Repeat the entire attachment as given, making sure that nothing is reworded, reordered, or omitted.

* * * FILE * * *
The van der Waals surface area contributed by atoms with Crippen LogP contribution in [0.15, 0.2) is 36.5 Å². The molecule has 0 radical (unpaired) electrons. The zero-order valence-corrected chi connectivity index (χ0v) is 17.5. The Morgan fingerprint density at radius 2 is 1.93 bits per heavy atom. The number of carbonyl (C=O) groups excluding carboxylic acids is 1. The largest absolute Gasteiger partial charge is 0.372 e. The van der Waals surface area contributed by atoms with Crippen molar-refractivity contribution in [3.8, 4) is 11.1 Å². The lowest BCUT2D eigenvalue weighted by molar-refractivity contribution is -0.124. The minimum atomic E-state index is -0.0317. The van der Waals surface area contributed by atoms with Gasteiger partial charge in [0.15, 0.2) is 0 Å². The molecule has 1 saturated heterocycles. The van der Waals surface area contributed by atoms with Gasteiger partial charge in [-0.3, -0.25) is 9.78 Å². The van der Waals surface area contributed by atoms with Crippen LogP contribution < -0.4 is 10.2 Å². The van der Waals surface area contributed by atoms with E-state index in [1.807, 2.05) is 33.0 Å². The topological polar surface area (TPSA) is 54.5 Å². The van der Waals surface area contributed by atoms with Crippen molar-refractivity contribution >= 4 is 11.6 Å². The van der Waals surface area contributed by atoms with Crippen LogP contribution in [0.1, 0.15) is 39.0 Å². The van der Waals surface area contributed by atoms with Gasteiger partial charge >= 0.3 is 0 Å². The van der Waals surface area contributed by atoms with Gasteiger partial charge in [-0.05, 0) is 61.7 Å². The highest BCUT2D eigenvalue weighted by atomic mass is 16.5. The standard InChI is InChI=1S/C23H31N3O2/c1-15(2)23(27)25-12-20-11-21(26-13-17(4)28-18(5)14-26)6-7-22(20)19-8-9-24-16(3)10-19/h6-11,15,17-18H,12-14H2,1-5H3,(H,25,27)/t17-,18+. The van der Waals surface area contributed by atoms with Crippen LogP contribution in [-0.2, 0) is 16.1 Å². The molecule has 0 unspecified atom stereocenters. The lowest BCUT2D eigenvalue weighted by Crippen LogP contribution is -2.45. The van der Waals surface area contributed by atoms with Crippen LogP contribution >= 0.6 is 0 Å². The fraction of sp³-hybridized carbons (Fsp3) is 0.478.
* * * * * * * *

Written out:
The van der Waals surface area contributed by atoms with Crippen LogP contribution in [0.15, 0.2) is 36.5 Å². The molecule has 0 radical (unpaired) electrons. The zero-order valence-corrected chi connectivity index (χ0v) is 17.5. The Morgan fingerprint density at radius 2 is 1.93 bits per heavy atom. The number of carbonyl (C=O) groups excluding carboxylic acids is 1. The largest absolute Gasteiger partial charge is 0.372 e. The van der Waals surface area contributed by atoms with Crippen molar-refractivity contribution in [3.8, 4) is 11.1 Å². The lowest BCUT2D eigenvalue weighted by molar-refractivity contribution is -0.124. The minimum atomic E-state index is -0.0317. The van der Waals surface area contributed by atoms with Gasteiger partial charge in [0.15, 0.2) is 0 Å². The molecule has 1 saturated heterocycles. The van der Waals surface area contributed by atoms with Gasteiger partial charge in [-0.3, -0.25) is 9.78 Å². The van der Waals surface area contributed by atoms with Crippen LogP contribution < -0.4 is 10.2 Å². The van der Waals surface area contributed by atoms with E-state index in [1.807, 2.05) is 33.0 Å². The topological polar surface area (TPSA) is 54.5 Å². The van der Waals surface area contributed by atoms with Crippen molar-refractivity contribution >= 4 is 11.6 Å². The van der Waals surface area contributed by atoms with Crippen LogP contribution in [0.1, 0.15) is 39.0 Å². The van der Waals surface area contributed by atoms with Gasteiger partial charge >= 0.3 is 0 Å². The van der Waals surface area contributed by atoms with Gasteiger partial charge in [-0.05, 0) is 61.7 Å². The highest BCUT2D eigenvalue weighted by atomic mass is 16.5. The standard InChI is InChI=1S/C23H31N3O2/c1-15(2)23(27)25-12-20-11-21(26-13-17(4)28-18(5)14-26)6-7-22(20)19-8-9-24-16(3)10-19/h6-11,15,17-18H,12-14H2,1-5H3,(H,25,27)/t17-,18+. The van der Waals surface area contributed by atoms with Crippen LogP contribution in [-0.2, 0) is 16.1 Å². The molecule has 0 unspecified atom stereocenters. The lowest BCUT2D eigenvalue weighted by Crippen LogP contribution is -2.45. The van der Waals surface area contributed by atoms with Crippen LogP contribution >= 0.6 is 0 Å². The fraction of sp³-hybridized carbons (Fsp3) is 0.478.